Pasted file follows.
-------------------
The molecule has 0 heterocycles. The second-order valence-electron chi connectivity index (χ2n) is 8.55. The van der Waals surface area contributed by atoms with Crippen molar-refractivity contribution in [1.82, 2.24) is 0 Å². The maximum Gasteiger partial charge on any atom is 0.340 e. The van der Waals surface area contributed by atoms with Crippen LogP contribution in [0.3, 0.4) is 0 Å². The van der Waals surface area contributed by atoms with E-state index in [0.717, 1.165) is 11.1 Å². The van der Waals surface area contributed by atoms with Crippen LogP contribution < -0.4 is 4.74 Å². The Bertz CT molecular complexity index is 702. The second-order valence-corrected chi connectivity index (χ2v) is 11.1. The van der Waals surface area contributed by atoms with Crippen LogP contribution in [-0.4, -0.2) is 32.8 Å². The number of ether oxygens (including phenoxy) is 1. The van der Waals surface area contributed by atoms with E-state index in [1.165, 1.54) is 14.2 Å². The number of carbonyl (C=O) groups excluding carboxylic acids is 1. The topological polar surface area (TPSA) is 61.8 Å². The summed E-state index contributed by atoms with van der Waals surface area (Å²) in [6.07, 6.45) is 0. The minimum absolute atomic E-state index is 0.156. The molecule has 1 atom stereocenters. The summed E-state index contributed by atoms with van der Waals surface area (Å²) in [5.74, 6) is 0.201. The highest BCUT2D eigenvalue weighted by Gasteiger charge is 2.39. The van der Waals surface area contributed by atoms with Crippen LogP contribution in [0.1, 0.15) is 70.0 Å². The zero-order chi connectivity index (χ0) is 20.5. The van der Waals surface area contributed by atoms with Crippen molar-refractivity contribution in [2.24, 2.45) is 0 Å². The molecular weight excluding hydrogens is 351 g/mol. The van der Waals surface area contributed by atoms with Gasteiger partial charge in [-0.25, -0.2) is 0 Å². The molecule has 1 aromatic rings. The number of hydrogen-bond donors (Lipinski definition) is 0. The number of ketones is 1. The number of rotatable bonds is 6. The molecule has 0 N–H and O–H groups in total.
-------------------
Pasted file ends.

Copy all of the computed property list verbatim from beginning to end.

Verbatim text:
The molecule has 0 heterocycles. The second-order valence-electron chi connectivity index (χ2n) is 8.55. The van der Waals surface area contributed by atoms with Crippen molar-refractivity contribution in [1.82, 2.24) is 0 Å². The maximum Gasteiger partial charge on any atom is 0.340 e. The van der Waals surface area contributed by atoms with Crippen LogP contribution in [0.3, 0.4) is 0 Å². The van der Waals surface area contributed by atoms with E-state index in [0.717, 1.165) is 11.1 Å². The van der Waals surface area contributed by atoms with Crippen LogP contribution < -0.4 is 4.74 Å². The Bertz CT molecular complexity index is 702. The second-order valence-corrected chi connectivity index (χ2v) is 11.1. The van der Waals surface area contributed by atoms with Crippen LogP contribution in [-0.4, -0.2) is 32.8 Å². The number of ether oxygens (including phenoxy) is 1. The van der Waals surface area contributed by atoms with E-state index in [1.165, 1.54) is 14.2 Å². The number of carbonyl (C=O) groups excluding carboxylic acids is 1. The topological polar surface area (TPSA) is 61.8 Å². The summed E-state index contributed by atoms with van der Waals surface area (Å²) in [6.07, 6.45) is 0. The minimum absolute atomic E-state index is 0.156. The molecule has 1 atom stereocenters. The summed E-state index contributed by atoms with van der Waals surface area (Å²) in [5.74, 6) is 0.201. The highest BCUT2D eigenvalue weighted by Gasteiger charge is 2.39. The van der Waals surface area contributed by atoms with Crippen LogP contribution in [0.1, 0.15) is 70.0 Å². The zero-order chi connectivity index (χ0) is 20.5. The van der Waals surface area contributed by atoms with Crippen molar-refractivity contribution in [2.24, 2.45) is 0 Å². The molecular weight excluding hydrogens is 351 g/mol. The van der Waals surface area contributed by atoms with Gasteiger partial charge in [-0.25, -0.2) is 0 Å². The molecule has 1 aromatic rings. The number of hydrogen-bond donors (Lipinski definition) is 0. The number of ketones is 1. The number of rotatable bonds is 6. The molecule has 0 N–H and O–H groups in total.